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Could Richmond Park Remain Traffic Free Post COVID?

As The Royal Parks launches its Movement Strategy – a series of trials seeking to restrict cut-through motor traffic on park roads – Richmond resident Alice Williams muses over the prospect of a traffic-free Richmond Park…

Lead image: Matt Gibson / Getty Images

An unexpected benefit of the prevention measures taken by local councils during the Covid-19 pandemic has been the restriction of motor vehicles in the largest of London’s Royal Parks, Richmond Park.

It has always been a striking place to visit. As soon as you step through the gates, it’s easy to feel the value of the expanse of rugged green space and the possibility of fresh air.

And now, the vehicle ban means that experience is no longer blighted by the sounds and smells of London’s infamously slow, relentless road traffic, and the park’s famous deer now seem even more abundant.

‘The vehicle ban means that experience is no longer blighted by the sounds and smells of London’s infamously slow, relentless road traffic’

That well-known maxim – drivers hate cyclists; cyclists hate pedestrians – has been turned on its head now that the car is no longer a threat. As a regular runner in the park, I instead welcome the sight of the cyclists zipped up in lycra, puffing up the hills.

With neither of us emitting mechanical noises or air pollution, we can more happily co-exist, even exchanging smiles when we stop to admire a stag arching its neck to reach the foliage of the old English Oaks.

Could Richmond Park remain traffic-free after coronavirus?

Could Richmond Park remain traffic-free after coronavirus? (Photo: Simon Wilkes / Unsplash)

The clear benefits this restriction has brought, particularly at a time when health is well and truly on the agenda – leaves a strong case for making this a permanent move.

There are concerns the restriction is leading to an increase in traffic in the surrounding roads. Parking has become harder too as people driving to visit can no longer make use of the car park. Isn’t this a problem in London all over though, not just around parks? Would it also not be a worthy pay off?

I have found having to drive around the park only adds a few minutes, albeit we are not yet at a pre-lockdown level of road users. If the move did become permanent though, I suspect I would be the first of many to be encouraged to make more journeys by bike if I could.

Who else can see the benefits of permanent restriction of motor vehicles through our glorious Richmond Park? Who would like to have this feeling of stepping into a truly peaceful nature-haven a permanent option for respite from our busy and nature poor London lives?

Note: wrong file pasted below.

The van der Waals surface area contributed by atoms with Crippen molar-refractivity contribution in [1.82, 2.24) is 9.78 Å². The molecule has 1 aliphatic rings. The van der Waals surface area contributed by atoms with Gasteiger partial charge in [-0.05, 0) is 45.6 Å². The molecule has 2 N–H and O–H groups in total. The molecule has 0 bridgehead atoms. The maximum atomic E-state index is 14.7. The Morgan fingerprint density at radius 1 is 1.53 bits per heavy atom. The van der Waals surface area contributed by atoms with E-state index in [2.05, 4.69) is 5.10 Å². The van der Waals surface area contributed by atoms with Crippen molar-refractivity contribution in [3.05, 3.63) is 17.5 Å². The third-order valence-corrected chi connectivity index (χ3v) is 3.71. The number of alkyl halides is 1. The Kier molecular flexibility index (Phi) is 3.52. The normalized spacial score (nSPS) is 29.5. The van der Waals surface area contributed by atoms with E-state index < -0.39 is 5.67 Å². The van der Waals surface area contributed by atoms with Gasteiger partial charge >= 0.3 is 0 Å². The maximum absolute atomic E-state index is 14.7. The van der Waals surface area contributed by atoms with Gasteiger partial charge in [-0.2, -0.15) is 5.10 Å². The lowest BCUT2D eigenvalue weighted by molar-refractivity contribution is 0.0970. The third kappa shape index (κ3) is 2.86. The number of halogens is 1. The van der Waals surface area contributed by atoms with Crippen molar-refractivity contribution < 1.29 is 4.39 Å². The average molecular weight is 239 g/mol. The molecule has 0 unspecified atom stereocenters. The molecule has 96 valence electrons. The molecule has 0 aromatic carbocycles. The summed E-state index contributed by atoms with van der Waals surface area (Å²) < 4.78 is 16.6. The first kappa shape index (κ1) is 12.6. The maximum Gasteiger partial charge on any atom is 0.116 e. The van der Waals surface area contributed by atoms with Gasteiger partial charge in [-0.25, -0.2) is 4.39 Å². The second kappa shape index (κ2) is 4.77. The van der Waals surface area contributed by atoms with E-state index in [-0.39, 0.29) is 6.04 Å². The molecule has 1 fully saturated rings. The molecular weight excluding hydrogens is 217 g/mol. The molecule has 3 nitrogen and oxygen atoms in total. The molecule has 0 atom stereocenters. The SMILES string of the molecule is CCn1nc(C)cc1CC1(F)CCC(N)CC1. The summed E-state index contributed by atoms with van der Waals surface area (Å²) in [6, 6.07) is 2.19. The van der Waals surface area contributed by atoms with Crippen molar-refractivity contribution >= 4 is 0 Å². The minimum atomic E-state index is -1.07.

About The Royal Parks Movement Strategy

Words: Victoria Purcell

The Royal Parks charity launched its Movement Strategy in early July, announcing details of five projects it intends to trial later in the year to restrict cut through motor traffic on park roads.

Reducing the volume of cut-through traffic has long been an aspiration for The Royal Parks and, due to the Covid-19 crisis, the parks have been fully or partially closed to motor vehicles since the end of March. While this means that many of the trails are actually already in place, they will not formally start until the car parks are fully reopened and will last for six months.

The trials are as follows:

  • Bushy Park: Restricting all through-traffic with a partial road closure between Teddington and Hampton Court Gates
  • St James’s and Green Parks: Closing the Mall and Constitution Hill to traffic on Saturdays, in addition to the regular Sunday closures
  • Greenwich Park: A full-time closure of the Avenue to cut through-vehicle traffic
  • Hyde Park: Trial closures of North Carriage Drive permanently, and South Carriage Drive on Saturdays, in addition to the regular Sunday closures
  • Richmond Park: Reducing cut-through motor vehicles while still providing access to car parks (more details to follow)

‘It is clear that the role parks play in the health and happiness of our cities has never been more important than it is now, and for that reason we are accelerating the implementation of a series of trial projects across six of our parks,’ said Mat Bonomi, Head of Transport for The Royal Parks.

‘Our parks have been a lifeline for Londoners during the pandemic and, with more people than ever walking and cycling in London, these trials will be a chance for Londoners to continue to enjoy new car-free areas of the parks.’

The start date of the trials and consultation period will be announced soon. To stay informed, sign up to the Movement Strategy mailing list at royalparks.org.uk/movement



 

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